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A Rape Survivor Knows the Effect of Armed Self-Defense

April 7, 2012

An experiment changes one thing and measures the results.

“For the second time, Evelyn encountered a serial rapist who chose her for a victim.  This time, she prevented the attack.  From then on, she would describe herself by saying, “I am a rape survivor, and a rape attempt survivor.  The difference is, the second time, I had a gun!”

Evelyn’s article is online here  from a rape prevention website, but it was originally printed in Women&Guns, Nov/Dec 2002 (1).  There is no clearer example of the virtue of arms.  Weapons allow weak and peaceful people to defend themselves against the strong and violent.  Of course, it makes a difference if the intended victim is armed.  A huge difference.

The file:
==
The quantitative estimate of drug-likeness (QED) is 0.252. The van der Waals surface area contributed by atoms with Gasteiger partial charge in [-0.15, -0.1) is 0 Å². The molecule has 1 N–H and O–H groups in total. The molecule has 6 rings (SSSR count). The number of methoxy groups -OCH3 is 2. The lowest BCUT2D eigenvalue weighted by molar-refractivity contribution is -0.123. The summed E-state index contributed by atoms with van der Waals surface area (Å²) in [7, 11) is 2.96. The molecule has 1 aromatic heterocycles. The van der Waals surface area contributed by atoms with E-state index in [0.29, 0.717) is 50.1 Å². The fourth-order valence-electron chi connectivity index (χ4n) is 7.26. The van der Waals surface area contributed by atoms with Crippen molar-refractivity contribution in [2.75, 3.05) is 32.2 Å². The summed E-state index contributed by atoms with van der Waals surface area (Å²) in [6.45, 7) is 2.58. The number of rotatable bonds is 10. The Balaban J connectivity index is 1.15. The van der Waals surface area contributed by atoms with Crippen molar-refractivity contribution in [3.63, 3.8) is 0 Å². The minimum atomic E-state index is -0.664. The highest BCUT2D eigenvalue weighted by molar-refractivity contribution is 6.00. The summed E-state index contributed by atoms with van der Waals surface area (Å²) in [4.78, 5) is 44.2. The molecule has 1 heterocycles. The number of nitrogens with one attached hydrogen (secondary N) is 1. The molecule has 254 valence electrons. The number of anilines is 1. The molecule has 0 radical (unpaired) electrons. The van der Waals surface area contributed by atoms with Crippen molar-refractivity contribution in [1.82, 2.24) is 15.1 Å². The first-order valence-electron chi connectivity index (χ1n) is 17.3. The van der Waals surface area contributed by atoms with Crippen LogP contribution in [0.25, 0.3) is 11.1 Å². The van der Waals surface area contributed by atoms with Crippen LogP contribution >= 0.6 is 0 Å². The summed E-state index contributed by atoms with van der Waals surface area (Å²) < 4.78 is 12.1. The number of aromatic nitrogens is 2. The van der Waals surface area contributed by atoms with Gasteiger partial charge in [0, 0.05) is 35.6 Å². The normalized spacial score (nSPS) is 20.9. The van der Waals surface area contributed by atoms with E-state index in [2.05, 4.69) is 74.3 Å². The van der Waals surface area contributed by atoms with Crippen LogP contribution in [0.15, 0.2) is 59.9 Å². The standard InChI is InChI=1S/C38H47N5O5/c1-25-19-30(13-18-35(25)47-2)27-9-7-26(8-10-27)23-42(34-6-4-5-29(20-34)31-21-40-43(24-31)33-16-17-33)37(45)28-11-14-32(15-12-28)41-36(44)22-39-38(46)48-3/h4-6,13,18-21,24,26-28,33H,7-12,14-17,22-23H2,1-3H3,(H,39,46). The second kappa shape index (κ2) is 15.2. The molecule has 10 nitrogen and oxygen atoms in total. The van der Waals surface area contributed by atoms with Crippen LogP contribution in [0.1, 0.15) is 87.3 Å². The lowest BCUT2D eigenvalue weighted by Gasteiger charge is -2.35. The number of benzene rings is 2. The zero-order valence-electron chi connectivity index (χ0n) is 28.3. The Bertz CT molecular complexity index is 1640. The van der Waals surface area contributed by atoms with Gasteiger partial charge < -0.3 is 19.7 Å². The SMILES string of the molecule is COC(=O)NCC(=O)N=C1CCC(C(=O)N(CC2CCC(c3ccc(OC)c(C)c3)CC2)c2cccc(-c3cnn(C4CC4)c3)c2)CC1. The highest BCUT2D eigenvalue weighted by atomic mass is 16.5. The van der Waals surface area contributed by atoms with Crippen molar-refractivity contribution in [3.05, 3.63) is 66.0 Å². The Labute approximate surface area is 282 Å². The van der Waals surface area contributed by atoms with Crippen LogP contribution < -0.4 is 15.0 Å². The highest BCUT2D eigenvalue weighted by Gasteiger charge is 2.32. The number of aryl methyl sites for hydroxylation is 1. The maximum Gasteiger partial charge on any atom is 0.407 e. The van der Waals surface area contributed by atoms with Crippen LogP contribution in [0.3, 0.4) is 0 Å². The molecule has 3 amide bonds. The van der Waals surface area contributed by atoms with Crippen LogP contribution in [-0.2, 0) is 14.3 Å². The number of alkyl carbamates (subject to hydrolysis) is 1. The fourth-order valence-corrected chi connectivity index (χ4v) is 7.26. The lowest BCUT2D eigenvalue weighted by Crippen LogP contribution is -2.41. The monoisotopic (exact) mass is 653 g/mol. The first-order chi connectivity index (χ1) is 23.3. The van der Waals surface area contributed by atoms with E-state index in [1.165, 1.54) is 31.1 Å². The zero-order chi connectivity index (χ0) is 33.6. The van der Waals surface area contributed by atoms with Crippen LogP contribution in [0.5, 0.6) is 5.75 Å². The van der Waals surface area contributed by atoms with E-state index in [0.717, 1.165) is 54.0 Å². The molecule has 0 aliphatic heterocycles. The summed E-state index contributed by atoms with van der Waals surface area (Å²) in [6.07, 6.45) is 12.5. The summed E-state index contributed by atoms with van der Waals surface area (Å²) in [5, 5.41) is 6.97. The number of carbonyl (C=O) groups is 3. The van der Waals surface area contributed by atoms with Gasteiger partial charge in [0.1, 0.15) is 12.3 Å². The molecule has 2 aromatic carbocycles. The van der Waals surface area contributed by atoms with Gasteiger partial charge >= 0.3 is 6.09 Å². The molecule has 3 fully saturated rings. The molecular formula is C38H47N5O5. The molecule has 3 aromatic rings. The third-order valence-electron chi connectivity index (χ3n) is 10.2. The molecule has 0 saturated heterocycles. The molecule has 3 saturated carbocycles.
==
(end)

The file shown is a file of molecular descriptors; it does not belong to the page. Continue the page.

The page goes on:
True, the victim cannot prevent an attack by being armed, but resisting an attack with a firearm drastically changes the rate of rape.  I wrote about the 90 percent reduction in rape here.

Evelyn’s story is particularly powerful because lightning struck twice in the same place with very different results.  Evelyn had to defend herself even though the police were intensely patrolling the area looking for her assailant.  Her story rings in my ears every time a gun prohibitionist demands that Evelyn and those like her be disarmed.  I cannot forget her.  I hope you will not forget her either.

I assume it is better to be an attempted victim than a victim.  I am afraid to conduct the experiment and prove it.  I don’t want lightning to strike even once.


(1) The article called “The Second Time” is only available in back issue prints.  The online version is definitely worth a read.

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